Beethoven, the evening-length programme by Het Nationale Ballet, was supposed to premiere during last year’s Holland Festival. Corona decided differently. Now, Beethoven is back, with both a live and an online version – performed and recorded on 8 June.
‘Welcome, and welcome back. We are so glad to have you here!’ Artistic Director Ted Brandsen’s greetings were met with loud cheers from the auditorium. And with good reason: for the first time in eight months the company was finally able to perform in front of a live audience again. The show was also made available as a livestream, but for the online audience the elation was short-lived, due to technical difficulties. I ended up watching the recording the day after.
Beethoven was slated to premiere in 2020, to mark 250 years since the composer’s birth. This edition has been slightly altered: because intermissions aren’t allowed, Toer van Schayk’s 7th Symphony has been moved to September.
Opener of the night was the world premiere of Prometheus, based on Die Geschöpfe des Prometheus, the only ballet score Beethoven wrote. Echoing Collective Symphony, which was made in 1975 by Rudi van Dantzig, Hans van Manen and Toer van Schayk (collectively known as ‘the three Vans’), Prometheus has three creators: Wubkje Kuindersma, Ernst Meisner and Remi Wörtmeyer.
This collaboration turns out to be a peculiar beast. The central myth behind Prometheus – and the one this choreography mostly adheres to – is pretty well-known: Prometheus created the first human beings from clay, stole fire from the Gods, and was eternally punished for his exertions.
But this is not the storyline Beethoven’s composition followed, according to a 1930s reconstruction by musicologist Jean Chantavoine and playwright Maurice Léna. The original libretto is much cheerier and lighter. Prometheus makes two humans (man and woman), then enlists the help of many divine teachers to educate them in the arts: music (Orpheus), tragedy and comedy (Melpomene and Thalia) and pastoral (Pan) and heroic dance (Dionysus). The ballet ends with a wedding – and they all lived happily ever after. Likewise, Beethoven’s opus doesn’t feature much anguish, foreboding or eternal damnation.
By trying to graft the darker mythos onto the lighter narrative of the music, the choreographers start out at a disadvantage. Even when Prometheus (Timothy van Poucke) and his human creations end up writhing and twitching in a wall of hellish fire (a scene by Kuindersma, who created the lion’s share of the piece), there is a weird disconnect between the intention of the movement and that of the music.
As a result, the lighter pieces by Meisner and Wörtmeyer feel more like isolated events. The four quirky duets Wörtmeyer has crafted are charming, for instance the part where Erica Horwood is moving like a jumping jack, manipulated by her partner Vito Mazzeo, and do make a better fit with the overall tone of the music. Still, it is unclear how this scene linked with Kuindersma’s story, even though Prometheus himself intermittently flits across the screen. Ultimately, the intensity and drama that most of the choreography aims at, just isn’t backed up by the music.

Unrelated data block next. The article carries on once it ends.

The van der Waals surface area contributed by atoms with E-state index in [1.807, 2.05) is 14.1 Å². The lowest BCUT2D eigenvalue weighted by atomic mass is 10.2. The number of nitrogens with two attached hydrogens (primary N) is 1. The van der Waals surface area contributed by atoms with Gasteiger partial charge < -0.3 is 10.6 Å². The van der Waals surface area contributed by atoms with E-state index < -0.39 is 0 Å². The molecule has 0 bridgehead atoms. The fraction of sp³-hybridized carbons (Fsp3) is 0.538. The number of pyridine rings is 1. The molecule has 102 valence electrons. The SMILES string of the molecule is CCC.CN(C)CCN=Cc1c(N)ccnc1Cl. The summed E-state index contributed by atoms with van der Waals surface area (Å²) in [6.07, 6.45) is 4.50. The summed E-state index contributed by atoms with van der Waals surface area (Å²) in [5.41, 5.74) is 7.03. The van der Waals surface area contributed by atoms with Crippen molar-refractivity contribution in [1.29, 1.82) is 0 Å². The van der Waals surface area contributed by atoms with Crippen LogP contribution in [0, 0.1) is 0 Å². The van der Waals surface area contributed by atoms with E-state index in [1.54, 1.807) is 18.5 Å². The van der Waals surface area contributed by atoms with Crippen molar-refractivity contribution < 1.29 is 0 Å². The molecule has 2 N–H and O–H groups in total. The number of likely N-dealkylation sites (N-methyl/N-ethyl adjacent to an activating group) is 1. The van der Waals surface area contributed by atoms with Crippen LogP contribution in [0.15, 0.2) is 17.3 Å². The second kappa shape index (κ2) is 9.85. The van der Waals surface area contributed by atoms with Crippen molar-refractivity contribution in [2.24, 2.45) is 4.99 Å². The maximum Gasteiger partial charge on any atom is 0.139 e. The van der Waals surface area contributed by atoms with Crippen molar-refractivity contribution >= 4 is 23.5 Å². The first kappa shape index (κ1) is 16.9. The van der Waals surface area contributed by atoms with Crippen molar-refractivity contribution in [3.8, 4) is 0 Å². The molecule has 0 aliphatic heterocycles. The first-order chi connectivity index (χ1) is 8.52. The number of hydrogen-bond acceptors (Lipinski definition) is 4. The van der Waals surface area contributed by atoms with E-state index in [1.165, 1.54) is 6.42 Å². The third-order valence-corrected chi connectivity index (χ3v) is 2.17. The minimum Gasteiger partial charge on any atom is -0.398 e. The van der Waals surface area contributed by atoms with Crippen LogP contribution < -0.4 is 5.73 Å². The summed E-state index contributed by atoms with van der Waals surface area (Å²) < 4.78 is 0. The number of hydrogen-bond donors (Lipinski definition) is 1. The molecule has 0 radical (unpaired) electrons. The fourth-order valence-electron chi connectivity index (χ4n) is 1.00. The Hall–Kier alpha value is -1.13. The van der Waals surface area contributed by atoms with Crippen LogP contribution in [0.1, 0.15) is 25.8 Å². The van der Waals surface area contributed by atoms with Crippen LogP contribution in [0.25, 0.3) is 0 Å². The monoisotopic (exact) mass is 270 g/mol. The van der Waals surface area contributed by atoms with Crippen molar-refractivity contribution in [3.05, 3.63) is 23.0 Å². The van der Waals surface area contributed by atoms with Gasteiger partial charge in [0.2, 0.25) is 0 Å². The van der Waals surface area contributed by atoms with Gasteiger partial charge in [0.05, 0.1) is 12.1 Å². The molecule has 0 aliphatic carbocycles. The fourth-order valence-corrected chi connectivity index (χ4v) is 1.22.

Thankfully, in Grosse Fuge, set to Beethoven’s string quartet of the same name, there is no lack of intensity or drama, neither in music nor in movement. It is mindboggling that this piece by Hans van Manen was created fifty years ago; it is as potent and current as ever, especially in its depiction of the four strong, self-possessed women in white bodysuits. No wonder the four men in black culottes desperately try to impress them. But while the men furiously strut their stuff, the women remain unmoved. The piece offers an electrifying battle of the sexes, in which the women undeniably win.
The nicest surprise of the evening was a short dance film, Rose, which can be rewatched for free on the website. Rose, Brandsen warned in his introduction, is ‘totally not Beethoven’, but was included to be screened during the scene change for Grosse Fuge. Created by Milena Sidorova, one of three Young Creative Associates at HNB (alongside Kuindersma and Sedrig Verwoert), it is a short series of danced sketches surrounding a woman, Rose (Beatriz Kuperus), waiting in a hotel bar. Here, Sidorova is heavily influenced by Latin ballroom dancing, making optimal use of the sharp lines of Latin and the dancers’ long, long legs. With artistic choices like the one where bartender Rémy Catalan is gently bobbing his head, like one of those bobble head dogs you see in people’s cars, showcase her definite weird streak. Which is just the way I like it.
Photos: Hans Gerritsen